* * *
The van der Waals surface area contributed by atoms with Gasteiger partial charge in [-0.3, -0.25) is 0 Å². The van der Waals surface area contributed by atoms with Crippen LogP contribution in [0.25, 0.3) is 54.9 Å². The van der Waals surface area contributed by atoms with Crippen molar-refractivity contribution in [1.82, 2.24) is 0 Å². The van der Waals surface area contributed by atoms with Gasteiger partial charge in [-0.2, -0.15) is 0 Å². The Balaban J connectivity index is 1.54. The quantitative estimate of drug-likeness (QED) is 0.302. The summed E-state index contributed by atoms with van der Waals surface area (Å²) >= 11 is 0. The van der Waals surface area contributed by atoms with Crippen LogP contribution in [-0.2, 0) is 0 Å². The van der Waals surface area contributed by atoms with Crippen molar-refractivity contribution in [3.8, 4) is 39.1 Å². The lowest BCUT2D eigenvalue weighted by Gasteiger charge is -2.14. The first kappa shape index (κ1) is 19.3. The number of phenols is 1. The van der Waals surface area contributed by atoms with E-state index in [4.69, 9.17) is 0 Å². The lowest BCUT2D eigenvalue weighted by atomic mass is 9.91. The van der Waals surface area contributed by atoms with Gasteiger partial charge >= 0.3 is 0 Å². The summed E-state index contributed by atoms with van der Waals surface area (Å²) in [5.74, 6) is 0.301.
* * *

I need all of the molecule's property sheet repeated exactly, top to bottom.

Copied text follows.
The van der Waals surface area contributed by atoms with Gasteiger partial charge in [-0.3, -0.25) is 0 Å². The van der Waals surface area contributed by atoms with Crippen LogP contribution in [0.25, 0.3) is 54.9 Å². The van der Waals surface area contributed by atoms with Crippen molar-refractivity contribution in [1.82, 2.24) is 0 Å². The van der Waals surface area contributed by atoms with Gasteiger partial charge in [-0.2, -0.15) is 0 Å². The Balaban J connectivity index is 1.54. The quantitative estimate of drug-likeness (QED) is 0.302. The summed E-state index contributed by atoms with van der Waals surface area (Å²) >= 11 is 0. The van der Waals surface area contributed by atoms with Crippen LogP contribution in [-0.2, 0) is 0 Å². The van der Waals surface area contributed by atoms with Crippen molar-refractivity contribution in [3.8, 4) is 39.1 Å². The lowest BCUT2D eigenvalue weighted by Gasteiger charge is -2.14. The first kappa shape index (κ1) is 19.3. The number of phenols is 1. The van der Waals surface area contributed by atoms with E-state index in [4.69, 9.17) is 0 Å². The lowest BCUT2D eigenvalue weighted by atomic mass is 9.91. The van der Waals surface area contributed by atoms with Gasteiger partial charge >= 0.3 is 0 Å². The summed E-state index contributed by atoms with van der Waals surface area (Å²) in [5.74, 6) is 0.301.